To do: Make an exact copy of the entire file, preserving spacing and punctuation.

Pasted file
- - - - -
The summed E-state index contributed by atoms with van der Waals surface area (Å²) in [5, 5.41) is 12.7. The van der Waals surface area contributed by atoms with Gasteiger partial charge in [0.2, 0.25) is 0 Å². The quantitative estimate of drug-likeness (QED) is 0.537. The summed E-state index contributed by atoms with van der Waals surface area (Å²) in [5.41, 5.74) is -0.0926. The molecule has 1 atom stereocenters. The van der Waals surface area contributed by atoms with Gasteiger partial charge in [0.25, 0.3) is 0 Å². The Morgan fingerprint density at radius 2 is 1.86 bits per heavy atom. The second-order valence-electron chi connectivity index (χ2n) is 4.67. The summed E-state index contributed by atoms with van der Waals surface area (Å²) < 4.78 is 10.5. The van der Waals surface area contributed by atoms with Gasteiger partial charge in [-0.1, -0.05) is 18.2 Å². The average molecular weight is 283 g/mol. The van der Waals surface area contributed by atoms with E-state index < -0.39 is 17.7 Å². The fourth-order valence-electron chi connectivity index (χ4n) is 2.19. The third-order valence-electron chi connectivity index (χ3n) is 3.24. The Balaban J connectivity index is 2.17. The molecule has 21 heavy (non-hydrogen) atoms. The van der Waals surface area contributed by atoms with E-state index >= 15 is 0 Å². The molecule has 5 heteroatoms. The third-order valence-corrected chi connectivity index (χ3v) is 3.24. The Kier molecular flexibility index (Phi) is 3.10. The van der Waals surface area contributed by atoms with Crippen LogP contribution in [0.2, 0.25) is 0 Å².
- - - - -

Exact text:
The summed E-state index contributed by atoms with van der Waals surface area (Å²) in [5, 5.41) is 12.7. The van der Waals surface area contributed by atoms with Gasteiger partial charge in [0.2, 0.25) is 0 Å². The quantitative estimate of drug-likeness (QED) is 0.537. The summed E-state index contributed by atoms with van der Waals surface area (Å²) in [5.41, 5.74) is -0.0926. The molecule has 1 atom stereocenters. The van der Waals surface area contributed by atoms with Gasteiger partial charge in [0.25, 0.3) is 0 Å². The Morgan fingerprint density at radius 2 is 1.86 bits per heavy atom. The second-order valence-electron chi connectivity index (χ2n) is 4.67. The summed E-state index contributed by atoms with van der Waals surface area (Å²) < 4.78 is 10.5. The van der Waals surface area contributed by atoms with Gasteiger partial charge in [-0.1, -0.05) is 18.2 Å². The average molecular weight is 283 g/mol. The van der Waals surface area contributed by atoms with E-state index < -0.39 is 17.7 Å². The fourth-order valence-electron chi connectivity index (χ4n) is 2.19. The third-order valence-electron chi connectivity index (χ3n) is 3.24. The Balaban J connectivity index is 2.17. The molecule has 21 heavy (non-hydrogen) atoms. The van der Waals surface area contributed by atoms with E-state index >= 15 is 0 Å². The molecule has 5 heteroatoms. The third-order valence-corrected chi connectivity index (χ3v) is 3.24. The Kier molecular flexibility index (Phi) is 3.10. The van der Waals surface area contributed by atoms with Crippen LogP contribution in [0.2, 0.25) is 0 Å².